On paper, the Pats had the easiest schedule in the NFL, which seemed like a cruel joke after the way they laid waste to their 2007 opponents.
Of course, that all changed when Bernard Pollard bent Brady's leg like a pretzel and Matt Cassel was thrust into the starting quarterback spotlight, to the horror of Pats fans everywhere.
Cassel's improvement has been greater than, even the most ardent, Patriot supporters could have predicted. Despite his solid play, the Pats have still lost four games and the dreams of back-to-back undefeated regular seasons have faded into a distant memory. A memory that was tainted by a Super Bowl loss, anyway.
The Colts, Chargers, and Steelers represented the only iron of the Patriots' schedule before the season started. Of course, now we know, the Jets and Cardinals are both significantly better than anyone expected.
The Chargers and Colts, meanwhile, are significantly to moderately worse, but that didn't stop the Pats from losing to both of them.
A lot of good NFL teams have lost to those four bottom-dwellers. (Yes, Bronco fans, I called you bottom-dwellers. That's what you get when you lose to the Raiders).
While upcoming games with the Seahawks, Raiders, Cardinals, and Bills will all be hard-fought, the Patriots should be expected to win all of them. Doesn't mean they will, but no one's moving the Pats into the top five of their power ranking for beating any of them, especially if New England loses this Sunday.
The Patriots' wins over the Dolphins and Jets, as well as their Monday night demolition of the Broncos (back when they were still considered good), sit as the three feathers in Cassel's cap. But when you look closer, they don't seem all that impressive.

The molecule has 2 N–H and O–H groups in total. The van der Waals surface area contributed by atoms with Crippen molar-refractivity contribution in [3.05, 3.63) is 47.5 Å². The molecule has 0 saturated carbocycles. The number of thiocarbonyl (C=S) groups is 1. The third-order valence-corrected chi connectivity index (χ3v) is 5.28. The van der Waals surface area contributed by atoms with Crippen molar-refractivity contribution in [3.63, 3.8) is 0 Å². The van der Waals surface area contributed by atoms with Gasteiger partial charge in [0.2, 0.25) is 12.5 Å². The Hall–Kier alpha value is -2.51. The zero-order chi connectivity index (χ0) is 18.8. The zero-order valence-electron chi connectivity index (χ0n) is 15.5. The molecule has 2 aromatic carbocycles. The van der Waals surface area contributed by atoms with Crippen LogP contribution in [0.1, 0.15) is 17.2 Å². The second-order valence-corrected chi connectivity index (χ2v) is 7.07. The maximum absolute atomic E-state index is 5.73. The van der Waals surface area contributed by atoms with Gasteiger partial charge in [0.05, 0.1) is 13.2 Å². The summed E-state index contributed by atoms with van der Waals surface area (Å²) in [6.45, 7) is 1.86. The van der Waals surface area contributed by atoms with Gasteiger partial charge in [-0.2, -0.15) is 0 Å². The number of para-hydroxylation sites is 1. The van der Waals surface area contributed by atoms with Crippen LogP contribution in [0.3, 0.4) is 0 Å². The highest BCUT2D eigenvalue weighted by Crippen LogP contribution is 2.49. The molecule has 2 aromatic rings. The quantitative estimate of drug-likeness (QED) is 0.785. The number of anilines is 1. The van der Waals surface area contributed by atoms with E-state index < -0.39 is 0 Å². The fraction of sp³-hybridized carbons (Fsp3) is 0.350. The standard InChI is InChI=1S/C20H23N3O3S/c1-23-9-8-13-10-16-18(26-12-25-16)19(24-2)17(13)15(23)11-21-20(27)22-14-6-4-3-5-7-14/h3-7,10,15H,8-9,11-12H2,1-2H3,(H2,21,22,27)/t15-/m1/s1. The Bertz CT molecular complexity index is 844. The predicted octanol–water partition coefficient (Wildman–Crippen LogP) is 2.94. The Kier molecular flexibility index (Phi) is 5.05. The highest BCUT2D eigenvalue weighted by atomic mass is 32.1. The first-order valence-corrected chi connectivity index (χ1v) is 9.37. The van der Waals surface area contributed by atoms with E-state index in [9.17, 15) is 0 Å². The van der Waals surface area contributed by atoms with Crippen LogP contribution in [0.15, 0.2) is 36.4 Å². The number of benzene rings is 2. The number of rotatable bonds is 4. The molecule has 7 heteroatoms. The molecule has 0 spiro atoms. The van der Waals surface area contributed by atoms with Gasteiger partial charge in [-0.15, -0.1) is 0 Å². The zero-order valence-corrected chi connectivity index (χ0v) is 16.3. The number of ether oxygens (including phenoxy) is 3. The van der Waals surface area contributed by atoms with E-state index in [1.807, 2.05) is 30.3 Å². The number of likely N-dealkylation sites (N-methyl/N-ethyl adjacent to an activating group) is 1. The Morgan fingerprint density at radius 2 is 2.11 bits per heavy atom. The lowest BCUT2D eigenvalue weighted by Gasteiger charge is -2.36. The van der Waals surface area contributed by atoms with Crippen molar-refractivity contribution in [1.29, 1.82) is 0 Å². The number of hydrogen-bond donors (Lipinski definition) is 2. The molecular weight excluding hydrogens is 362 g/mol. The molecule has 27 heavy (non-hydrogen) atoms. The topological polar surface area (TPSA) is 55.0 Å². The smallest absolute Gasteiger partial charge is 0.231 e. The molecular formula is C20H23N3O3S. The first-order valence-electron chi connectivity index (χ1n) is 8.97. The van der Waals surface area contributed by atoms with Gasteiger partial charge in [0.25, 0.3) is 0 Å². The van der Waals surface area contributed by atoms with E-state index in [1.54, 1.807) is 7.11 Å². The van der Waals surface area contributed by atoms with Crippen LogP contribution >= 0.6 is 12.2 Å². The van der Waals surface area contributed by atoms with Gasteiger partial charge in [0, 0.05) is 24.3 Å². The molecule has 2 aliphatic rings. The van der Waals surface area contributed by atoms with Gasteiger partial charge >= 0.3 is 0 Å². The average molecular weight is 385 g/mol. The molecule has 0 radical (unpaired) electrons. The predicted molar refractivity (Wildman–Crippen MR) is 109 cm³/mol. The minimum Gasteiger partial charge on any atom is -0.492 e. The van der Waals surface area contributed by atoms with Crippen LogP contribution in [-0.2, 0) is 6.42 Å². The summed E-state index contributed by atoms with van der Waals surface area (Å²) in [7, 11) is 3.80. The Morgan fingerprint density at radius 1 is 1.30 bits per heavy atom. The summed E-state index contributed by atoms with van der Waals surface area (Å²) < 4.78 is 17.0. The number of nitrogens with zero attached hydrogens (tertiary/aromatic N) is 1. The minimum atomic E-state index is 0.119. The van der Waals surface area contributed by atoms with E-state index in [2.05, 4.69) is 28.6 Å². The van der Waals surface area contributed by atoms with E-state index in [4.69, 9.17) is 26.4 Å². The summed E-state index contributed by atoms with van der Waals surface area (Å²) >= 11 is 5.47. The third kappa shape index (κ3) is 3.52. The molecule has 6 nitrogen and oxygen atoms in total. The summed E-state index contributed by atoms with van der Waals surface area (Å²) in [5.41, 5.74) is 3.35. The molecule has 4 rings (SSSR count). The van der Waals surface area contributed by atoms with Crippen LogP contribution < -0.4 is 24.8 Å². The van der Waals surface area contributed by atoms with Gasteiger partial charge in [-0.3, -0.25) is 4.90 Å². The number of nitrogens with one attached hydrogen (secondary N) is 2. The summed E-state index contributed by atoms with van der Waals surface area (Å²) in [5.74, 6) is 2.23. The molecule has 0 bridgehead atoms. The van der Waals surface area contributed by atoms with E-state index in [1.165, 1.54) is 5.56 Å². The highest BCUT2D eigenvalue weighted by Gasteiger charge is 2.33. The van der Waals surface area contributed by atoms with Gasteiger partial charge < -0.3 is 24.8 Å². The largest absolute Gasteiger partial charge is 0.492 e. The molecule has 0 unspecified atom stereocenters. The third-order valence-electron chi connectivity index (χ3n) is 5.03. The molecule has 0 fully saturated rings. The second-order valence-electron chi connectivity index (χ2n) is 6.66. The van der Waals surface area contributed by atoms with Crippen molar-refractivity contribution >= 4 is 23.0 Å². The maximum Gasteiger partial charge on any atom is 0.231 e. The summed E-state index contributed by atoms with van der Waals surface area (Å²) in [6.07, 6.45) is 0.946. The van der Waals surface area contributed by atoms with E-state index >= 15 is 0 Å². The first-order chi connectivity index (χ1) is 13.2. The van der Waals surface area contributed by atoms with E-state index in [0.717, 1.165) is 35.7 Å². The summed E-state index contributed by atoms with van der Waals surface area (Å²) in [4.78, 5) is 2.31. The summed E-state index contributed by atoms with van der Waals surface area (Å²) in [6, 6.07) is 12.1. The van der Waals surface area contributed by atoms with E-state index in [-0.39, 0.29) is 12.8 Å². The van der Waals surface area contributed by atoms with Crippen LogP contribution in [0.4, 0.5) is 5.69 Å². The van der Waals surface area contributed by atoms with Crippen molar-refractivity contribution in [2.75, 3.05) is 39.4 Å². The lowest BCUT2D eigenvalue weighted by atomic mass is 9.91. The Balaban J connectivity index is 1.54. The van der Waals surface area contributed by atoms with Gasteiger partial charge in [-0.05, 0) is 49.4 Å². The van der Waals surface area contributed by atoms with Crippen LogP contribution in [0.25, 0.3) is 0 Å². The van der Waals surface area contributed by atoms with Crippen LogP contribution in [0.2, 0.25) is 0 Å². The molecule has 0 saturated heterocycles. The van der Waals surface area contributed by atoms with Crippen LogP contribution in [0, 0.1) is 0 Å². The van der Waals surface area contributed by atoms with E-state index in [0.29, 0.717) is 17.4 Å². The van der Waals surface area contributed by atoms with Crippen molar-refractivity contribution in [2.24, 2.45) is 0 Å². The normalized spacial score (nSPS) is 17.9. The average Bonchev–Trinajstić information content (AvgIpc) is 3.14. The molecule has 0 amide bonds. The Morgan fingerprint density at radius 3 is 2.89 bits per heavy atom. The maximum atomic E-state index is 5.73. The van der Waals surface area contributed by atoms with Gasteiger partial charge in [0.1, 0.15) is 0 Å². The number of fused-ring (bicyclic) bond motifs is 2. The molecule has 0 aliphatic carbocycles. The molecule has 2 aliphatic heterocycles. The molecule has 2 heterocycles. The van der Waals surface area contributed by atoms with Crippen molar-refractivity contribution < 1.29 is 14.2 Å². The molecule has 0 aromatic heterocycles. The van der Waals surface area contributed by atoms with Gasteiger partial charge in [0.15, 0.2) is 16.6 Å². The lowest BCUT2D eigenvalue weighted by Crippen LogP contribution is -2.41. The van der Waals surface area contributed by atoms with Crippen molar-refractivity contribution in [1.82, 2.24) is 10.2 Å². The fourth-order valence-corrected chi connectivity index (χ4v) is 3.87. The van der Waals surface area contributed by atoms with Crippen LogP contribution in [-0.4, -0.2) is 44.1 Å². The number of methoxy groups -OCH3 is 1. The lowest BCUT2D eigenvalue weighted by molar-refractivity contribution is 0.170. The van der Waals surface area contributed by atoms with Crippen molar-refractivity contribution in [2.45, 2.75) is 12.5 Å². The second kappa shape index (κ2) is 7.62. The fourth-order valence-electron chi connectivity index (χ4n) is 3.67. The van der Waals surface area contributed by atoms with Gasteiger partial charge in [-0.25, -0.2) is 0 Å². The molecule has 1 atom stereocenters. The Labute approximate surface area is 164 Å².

Miami probably won't make the playoffs, Denver might only get in because the AFC West is so atrocious, and the Pats' win over the Jets came in Week Two, when Brett the Jet was still in his incubation phase.
Not to take anything away from Matt Cassel or his progression. He played admirably in losses to the peaking Jets and resurgent Colts, but moral victories don't get you into the playoffs.
Now, sitting at 7-4, the 2008 Patriots will have to beat the one elite team that actually lived up to their preseason billing if they want to be considered elite themselves.
It's a team they have owned for much of the decade. A team they have beaten twice in AFC Championships to get to Super Bowls. A team whose defense precedes them. A team that ended the Patriots' 21-game win streak: The Pittsburgh Steelers.
The black and gold enter Foxborough, Sunday, with the best defense in the NFL, providing the biggest test of Cassel's young career. The Steelers are ranked in the top five of most power rankings and are the highest ranked opponent the Pats have faced in 2008.
Should the Patriots win, it will put them back into the conversation of AFC contenders. If they lose, they will look more like the one-and-done Wild Card team most have them pegged as. A team who can beat the bottom half of the league, but comes up short when they face a playoff team.
Just who are the 2008 New England Patriots? We'll have a very good idea come Sunday night.
Mike Dussault is a Patriots Community Leader at Bleacher Report, and also a contributor at BostonSportz.com. His Patriots blog can be viewed here and he can be contacted at PatriotsPropaganda@gmail.com.
Like the new article format? Send us feedback!